Orange Crush came from their breakthough album Green, which in whacky band style was coloured Orange. Ho fucking ho. How we let them rebrand as a serious group after these jokes boggles the mind. It seems that a mandolin and a tune about sitting in a corner like a dunce is all you need. “Follow me, Don’t Follow Me” – well I know which one of these is the correct instruction. Do you? (If your answer was “follow me”, I hope it comes with an additional explaination such as “I am following you Berry, Buck, Mills & Stipe merely for the purposes of stalking and inflicting serious bodily harm upon you and the band”).


I Hate MusicPost a comment • 720 views


Simply Gap-Toothed, Ginger Hair, White-Boy Soul Touting, Manchester United Supporting Shite more like.


New York London Paris MunichPost a comment • 394 views


Or a response to Dave’s piece below on Beyonce’s stabs at diversifying via the movie business. For some strange reason Hollywood is showing little of its usual caution in these matters what with the loosely themed Eminem biopic and Britney’s starring vehicle hitting our screens this year. Post Glitter they must all be worrying a touch. There we had a loosely themed biopic of Mariah Carey, missing out the key point that she married the bloke in charge of the largest record company in the US, and adding that she had a hand in pretty much every piece of dance music that came out of the States in the 1980’s. At least Mariah has been around the block a bit (to much?). A loosely themed biopic of Britney before she was famous should surely only fit a short film.

Calling it Crossroads has already killed any credibility the movie could have in the UK. The studio is thinking “coming of age drama, Britney reaches the Crossroads between girl and woman“, we are thinking “grotty motel based soap opera set outside Birmingham“. It is when you delve further into the project the height of Hollywood’s misunderstanding of Britney’s popularity really shows. Pop allows us the extravagance of our own pop filled fantasy. The tunes (Baby One More Time, Lucky and particularly Oops) allow the teenage girl a degree of identification with Britney whilst then leading us on to aspiration of being Britney. By showing Britney as an ordinary teen girl the first half of that equation is solved at the expense of the second half. A plot like Glitter (girl next door becomes superstar) also fails because the transition lacks verisimilitude. The casting couch is removed, the artist is shown as having complete control over their career – and we know this is not the case with Britney or Mariah.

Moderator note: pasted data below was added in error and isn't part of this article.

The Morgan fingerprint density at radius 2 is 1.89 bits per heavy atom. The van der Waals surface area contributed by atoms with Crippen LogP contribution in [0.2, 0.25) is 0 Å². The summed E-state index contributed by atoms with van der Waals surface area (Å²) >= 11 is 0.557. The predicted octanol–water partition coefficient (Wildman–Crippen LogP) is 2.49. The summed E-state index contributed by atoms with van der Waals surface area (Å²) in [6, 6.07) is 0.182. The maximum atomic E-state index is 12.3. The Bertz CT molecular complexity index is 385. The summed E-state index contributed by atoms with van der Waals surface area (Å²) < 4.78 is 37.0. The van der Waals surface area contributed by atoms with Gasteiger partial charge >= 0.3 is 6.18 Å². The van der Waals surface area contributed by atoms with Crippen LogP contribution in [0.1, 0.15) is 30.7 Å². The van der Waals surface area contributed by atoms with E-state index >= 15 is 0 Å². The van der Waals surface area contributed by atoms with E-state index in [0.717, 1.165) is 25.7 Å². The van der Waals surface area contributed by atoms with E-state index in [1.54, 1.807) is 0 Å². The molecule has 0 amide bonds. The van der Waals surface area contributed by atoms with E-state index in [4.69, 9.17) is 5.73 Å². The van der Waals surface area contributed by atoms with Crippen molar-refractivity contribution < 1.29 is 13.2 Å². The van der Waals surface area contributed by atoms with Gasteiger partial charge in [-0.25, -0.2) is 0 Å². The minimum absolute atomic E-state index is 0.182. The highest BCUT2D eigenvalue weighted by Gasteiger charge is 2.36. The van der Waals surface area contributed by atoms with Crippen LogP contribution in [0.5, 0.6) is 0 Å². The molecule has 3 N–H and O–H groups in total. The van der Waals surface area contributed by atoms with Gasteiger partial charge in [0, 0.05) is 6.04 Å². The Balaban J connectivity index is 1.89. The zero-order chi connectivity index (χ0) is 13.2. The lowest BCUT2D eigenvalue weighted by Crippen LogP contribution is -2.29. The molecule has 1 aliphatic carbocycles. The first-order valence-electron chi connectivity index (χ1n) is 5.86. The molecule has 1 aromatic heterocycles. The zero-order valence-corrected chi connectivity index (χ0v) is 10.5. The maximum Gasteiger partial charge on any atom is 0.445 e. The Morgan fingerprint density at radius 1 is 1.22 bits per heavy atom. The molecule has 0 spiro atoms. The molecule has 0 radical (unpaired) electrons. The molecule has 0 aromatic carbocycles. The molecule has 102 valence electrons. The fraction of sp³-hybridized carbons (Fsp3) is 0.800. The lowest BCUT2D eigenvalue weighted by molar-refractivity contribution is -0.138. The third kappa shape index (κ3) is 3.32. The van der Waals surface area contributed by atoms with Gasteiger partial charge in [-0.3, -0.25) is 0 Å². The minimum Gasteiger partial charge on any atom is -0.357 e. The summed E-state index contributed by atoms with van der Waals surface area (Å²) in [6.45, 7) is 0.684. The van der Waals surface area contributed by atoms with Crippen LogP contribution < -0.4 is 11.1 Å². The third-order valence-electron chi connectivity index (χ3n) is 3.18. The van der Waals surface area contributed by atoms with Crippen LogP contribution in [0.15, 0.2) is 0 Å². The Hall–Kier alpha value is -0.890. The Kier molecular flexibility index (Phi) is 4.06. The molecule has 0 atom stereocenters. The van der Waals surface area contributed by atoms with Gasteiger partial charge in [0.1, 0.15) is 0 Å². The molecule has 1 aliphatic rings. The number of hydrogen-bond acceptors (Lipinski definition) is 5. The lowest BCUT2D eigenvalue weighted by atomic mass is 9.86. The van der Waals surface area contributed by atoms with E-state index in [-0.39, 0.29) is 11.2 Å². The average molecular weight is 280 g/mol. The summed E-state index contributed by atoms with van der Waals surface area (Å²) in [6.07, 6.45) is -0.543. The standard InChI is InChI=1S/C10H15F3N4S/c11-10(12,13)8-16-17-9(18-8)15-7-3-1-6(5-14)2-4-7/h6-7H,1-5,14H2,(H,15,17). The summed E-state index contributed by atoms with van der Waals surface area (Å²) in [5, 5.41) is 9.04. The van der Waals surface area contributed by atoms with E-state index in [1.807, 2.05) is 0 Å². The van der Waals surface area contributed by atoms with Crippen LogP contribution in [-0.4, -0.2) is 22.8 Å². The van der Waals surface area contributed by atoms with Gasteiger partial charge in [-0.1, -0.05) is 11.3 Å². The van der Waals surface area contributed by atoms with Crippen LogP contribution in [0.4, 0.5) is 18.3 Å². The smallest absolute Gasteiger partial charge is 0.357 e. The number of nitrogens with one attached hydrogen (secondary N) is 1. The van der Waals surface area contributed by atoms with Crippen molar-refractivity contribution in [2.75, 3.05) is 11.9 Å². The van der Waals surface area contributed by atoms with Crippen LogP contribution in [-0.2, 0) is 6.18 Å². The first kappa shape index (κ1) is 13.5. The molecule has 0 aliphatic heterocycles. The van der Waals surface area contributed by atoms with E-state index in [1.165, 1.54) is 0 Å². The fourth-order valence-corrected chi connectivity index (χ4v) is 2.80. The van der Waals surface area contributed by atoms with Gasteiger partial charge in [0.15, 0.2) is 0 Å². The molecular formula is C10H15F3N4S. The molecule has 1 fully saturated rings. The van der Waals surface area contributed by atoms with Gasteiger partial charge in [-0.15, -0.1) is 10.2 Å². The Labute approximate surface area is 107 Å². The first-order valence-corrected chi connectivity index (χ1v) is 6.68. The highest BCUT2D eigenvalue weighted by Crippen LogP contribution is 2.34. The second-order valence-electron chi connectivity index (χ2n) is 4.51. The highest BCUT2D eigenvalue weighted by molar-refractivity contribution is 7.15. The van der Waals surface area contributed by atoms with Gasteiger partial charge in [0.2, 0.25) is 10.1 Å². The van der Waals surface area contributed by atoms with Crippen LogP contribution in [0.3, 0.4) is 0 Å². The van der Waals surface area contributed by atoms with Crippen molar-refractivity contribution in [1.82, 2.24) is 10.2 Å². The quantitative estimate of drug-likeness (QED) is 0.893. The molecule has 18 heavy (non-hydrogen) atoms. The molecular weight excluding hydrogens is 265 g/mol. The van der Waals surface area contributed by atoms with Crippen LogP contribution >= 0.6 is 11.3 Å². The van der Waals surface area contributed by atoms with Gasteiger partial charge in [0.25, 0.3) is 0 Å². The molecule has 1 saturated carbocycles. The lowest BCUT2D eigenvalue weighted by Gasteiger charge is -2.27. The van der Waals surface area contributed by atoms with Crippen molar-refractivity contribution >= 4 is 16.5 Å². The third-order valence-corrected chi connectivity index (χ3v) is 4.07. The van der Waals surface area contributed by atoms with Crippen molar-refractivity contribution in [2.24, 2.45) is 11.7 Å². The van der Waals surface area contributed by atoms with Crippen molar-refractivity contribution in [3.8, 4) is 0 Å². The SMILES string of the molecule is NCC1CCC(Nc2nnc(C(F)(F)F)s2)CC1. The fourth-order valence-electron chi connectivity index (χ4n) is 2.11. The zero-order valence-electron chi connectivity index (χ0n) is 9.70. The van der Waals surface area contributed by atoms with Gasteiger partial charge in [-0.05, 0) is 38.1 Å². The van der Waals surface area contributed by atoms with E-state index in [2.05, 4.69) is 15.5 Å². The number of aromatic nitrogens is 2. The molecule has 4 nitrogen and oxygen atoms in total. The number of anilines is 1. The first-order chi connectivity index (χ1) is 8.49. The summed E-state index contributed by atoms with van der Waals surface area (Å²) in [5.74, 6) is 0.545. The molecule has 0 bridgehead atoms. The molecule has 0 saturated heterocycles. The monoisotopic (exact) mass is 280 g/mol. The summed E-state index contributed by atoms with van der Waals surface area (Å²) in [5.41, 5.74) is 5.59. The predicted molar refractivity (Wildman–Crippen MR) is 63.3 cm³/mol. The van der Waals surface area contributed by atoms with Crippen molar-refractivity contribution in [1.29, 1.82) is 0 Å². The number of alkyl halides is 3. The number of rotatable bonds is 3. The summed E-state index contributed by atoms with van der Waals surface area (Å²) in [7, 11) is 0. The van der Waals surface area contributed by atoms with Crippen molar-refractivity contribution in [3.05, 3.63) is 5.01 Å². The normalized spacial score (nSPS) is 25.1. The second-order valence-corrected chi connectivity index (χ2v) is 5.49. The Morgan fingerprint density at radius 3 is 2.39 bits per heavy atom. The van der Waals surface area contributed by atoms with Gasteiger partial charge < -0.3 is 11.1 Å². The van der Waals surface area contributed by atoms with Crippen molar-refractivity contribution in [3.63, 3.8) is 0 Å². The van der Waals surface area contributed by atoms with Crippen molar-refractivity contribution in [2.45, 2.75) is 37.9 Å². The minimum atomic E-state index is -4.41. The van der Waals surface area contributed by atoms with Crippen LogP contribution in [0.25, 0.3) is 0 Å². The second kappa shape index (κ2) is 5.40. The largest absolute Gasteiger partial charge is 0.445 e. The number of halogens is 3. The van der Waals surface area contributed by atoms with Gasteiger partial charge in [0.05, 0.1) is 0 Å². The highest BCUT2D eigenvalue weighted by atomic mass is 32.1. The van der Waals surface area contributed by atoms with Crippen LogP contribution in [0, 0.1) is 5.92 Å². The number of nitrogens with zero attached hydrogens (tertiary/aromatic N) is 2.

Pop allows us to have the contradictory beliefs about the star, to entertain seperate fantasies because it has no consistent narrative. The linear effect of a movie leaves us with just one image – at least until Britney makes another film. And it is not that clear that the audience want to see a comic/serious road/coming of age movie staring their glamourous idol being them, when they would much rather be her. Hollywood beware.

Not to mention suggesting the fact that Britney is spawned from the loins of Dan Ackroyd should in any sane world be enough to end her popularity straight away.